TEXTILE INDUSTRY UNHAPPY

Expected relief measures missing from budget 2006-07

By AMANULLAH BASHAR
June 19 - 25, 2006

All Pakistan Textile Manufacturers Association (APTMA) has expressed its disappointment that the Budget did not incorporate any relief measures that the Industry expected eagerly and expectantly to make it viable in the face of regional competitors.

In fact, the members opined, some of the measures proposed in the budget will only add to the cost of production and thereby create further imbalance with respect to the regional countries engaged in textile trade.

An emergent meeting presided over by APTMA Chairman Ahmed Kuli Khan Khattak held in Karachi also took note of the fact that massive investment in Textile Industry was made to meet the challenges of post WTO period despite the absence of any long term Textile Policy of the Government. It was assumed that the Government would share their vision and support them when an occasion so demanded. In contrast, regional countries have defined programs and support for the industry to achieve envisioned economic growth. The apathy shown by the government towards this sector is bound to have negative repercussions to the detriment of the national economy.

The members felt that the government has to act swiftly to remove the factors causing the imbalance in the cost of production in comparison with the regional competitors. Even playing field can only be brought about either through the removal of the incentives offered by the regional countries or offering similar quantum of motivation to the local industry. Then only can the Textile industry, with its capacity to earn foreign exchange and generate employment, remain vibrant and sustainable. Otherwise, some members expressed, there were also fears that defaults with financial institutions would occur if the crisis gets any deeper.

The meeting unanimously called upon the government to take urgent steps that would make our textile products competitive in the world market.

Meanwhile, APTMA has also shown serious concern over the increase of cotton cess from Rs11 to Rs20 per bale, without any visible benefit to industry. APTMA feels that this would neither increase production of cotton nor improve quality of cotton.

The industry strong exception to utilization of 88 percent funds towards salaries and hardly 12 percent is left for Research and Development in cotton quantity and quality, in fact there is no coordinated efforts for research work. At least it is not visible in current production. PCCC must restructure itself with modern research equipments with introduction of young researchers. APTMA urged the government to seek guidance from China, Brazil and even from India to improve production and quality of cotton being produced here. They said that B.T cotton calls for immediate attention, hence it is the need of the time that road map should be drawn in this respect and explain to stakeholders with objects and requirements of the textile industry. Only thereafter proper budget be prepared cotton cess is not a levy it is a contribution towards Research & Development. The industry cannot live only on nature and weather conditions. At least India with similar weather and soil conditions has increased cotton production by 20 percent to 20 million bales whereas our cotton has decreased.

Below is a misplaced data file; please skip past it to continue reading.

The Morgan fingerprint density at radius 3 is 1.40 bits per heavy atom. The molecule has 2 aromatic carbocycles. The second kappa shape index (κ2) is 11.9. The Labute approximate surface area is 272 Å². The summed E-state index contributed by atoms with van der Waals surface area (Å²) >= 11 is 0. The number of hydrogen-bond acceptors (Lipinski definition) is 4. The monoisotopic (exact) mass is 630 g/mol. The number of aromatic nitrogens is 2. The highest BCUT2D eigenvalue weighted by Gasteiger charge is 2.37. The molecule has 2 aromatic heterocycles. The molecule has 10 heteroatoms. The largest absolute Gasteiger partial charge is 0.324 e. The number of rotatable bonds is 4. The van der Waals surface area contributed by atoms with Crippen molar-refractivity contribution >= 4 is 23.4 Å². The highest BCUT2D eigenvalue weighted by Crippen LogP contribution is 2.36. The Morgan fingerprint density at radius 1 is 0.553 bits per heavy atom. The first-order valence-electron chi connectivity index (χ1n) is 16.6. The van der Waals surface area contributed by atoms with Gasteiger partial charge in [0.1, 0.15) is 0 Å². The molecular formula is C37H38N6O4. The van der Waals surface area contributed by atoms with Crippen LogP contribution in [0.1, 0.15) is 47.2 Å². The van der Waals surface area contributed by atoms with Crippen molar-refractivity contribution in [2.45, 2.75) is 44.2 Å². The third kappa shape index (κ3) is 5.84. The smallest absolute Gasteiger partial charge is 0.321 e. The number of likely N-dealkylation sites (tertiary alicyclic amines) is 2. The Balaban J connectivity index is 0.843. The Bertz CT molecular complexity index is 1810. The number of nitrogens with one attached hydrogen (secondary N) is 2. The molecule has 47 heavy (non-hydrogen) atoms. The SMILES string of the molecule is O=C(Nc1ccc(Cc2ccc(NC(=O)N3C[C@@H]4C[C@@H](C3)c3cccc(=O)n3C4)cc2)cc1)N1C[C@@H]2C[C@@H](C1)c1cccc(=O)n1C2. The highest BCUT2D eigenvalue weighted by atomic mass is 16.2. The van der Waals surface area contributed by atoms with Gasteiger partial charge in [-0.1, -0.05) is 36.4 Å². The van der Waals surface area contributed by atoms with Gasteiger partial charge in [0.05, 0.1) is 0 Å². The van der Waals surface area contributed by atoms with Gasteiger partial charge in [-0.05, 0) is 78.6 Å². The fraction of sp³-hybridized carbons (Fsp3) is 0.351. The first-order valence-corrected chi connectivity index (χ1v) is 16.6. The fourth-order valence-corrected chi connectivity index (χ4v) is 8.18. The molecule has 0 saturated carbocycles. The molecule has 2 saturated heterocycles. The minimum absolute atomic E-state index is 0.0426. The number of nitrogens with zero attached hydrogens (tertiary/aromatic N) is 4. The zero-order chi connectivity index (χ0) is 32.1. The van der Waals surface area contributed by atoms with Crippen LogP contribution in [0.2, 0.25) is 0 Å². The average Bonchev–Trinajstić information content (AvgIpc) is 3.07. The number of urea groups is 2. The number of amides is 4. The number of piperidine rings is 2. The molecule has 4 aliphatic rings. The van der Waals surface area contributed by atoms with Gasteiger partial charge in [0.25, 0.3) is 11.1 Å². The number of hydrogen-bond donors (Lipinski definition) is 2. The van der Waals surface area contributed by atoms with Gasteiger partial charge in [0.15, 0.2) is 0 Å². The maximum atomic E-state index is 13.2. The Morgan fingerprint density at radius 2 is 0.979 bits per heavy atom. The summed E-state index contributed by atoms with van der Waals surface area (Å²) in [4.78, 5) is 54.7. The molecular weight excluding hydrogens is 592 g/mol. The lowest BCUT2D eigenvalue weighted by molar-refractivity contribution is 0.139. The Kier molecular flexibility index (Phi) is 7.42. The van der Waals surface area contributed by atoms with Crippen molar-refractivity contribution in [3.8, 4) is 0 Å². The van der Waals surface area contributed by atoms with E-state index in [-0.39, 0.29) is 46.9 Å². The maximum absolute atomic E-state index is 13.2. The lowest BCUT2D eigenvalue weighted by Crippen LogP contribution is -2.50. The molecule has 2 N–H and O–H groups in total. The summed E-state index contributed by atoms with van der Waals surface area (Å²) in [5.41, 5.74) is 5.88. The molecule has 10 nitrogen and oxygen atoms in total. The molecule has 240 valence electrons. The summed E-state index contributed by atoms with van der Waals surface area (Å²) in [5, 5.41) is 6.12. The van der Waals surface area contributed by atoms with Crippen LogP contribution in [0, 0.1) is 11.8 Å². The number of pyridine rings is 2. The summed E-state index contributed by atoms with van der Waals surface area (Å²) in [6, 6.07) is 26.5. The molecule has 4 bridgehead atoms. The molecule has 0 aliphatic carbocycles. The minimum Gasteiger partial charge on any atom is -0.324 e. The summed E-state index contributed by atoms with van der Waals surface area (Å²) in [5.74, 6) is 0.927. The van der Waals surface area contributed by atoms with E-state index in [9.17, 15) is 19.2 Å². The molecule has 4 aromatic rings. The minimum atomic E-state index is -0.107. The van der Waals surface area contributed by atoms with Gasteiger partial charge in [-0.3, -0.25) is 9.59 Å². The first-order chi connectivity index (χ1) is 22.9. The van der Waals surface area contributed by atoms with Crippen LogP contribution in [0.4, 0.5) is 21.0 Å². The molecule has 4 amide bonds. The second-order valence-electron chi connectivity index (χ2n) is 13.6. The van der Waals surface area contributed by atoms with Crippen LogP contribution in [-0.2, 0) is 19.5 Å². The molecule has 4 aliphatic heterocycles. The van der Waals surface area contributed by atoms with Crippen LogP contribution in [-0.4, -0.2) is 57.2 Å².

APTMA complained that 90 percent increase in cess will render textile mills more uncompetitive. The cost of doing business will increase further. The industry is already facing host of u productive cess increase, therefore the increase in cotton cess be suspended till review of the entire PCCC working.

The Textile Industry today contributes 11 percent of GDP, with exports of US dollars 8.3 billion annually, and employs over 40 percent of the workforce in the manufacturing sector. It has benefited from its location in Pakistan, from Pakistani raw materials and from Pakistani enterprise. And in turn, it has been the most resilient pillar of this economy.

The impressive growth of textile industry has been predicated upon the continuity of policies followed by the present government. There have been some significant developments that have helped fuel this growth:

*A long-term fall in interest rates
*Strong foreign exchange reserves
*Exchange rate stability
*The removal of Sales Tax on Cotton
*Access to alternative sources of energy
*Aggressive investment and technology up-gradation by industry

It is now even more critical that our critical cost factors: the cost of money, of power and internationally competitive raw material, are maintained, because we foresee the potential for even stronger growth in the next 5 years.

Textile industry in Pakistan blessed with the fourth largest cotton crop in the world and are today converting it more efficiently than ever before. On the average, however, the growth of the industry is more rapid than the more finite growth of the cotton crop, and we have in most years overshot our national production.

However, the cotton consumption by the textile industry estimates in excess of 14 million bales, and could even be significantly higher, allowing for the shift away from expensive polyester.

There are two profit centers between the farmer and the textile mill - the broker and the ginner and the very serious effort of the Government to support the farmer is not as efficient as a result of this unique structure.

APTMA proposes that the Government and the growers together should devise a way to directly support the grower in years where international cotton prices necessitate such intervention.

The current system of TCP intervention is also not in line with the Government's free market policy. It is also evident that the industry's increased consumption leaves little as exportable surplus. The industry feels very strongly that it should, at the very least, be allowed to bid in an open tender for purchase of cotton.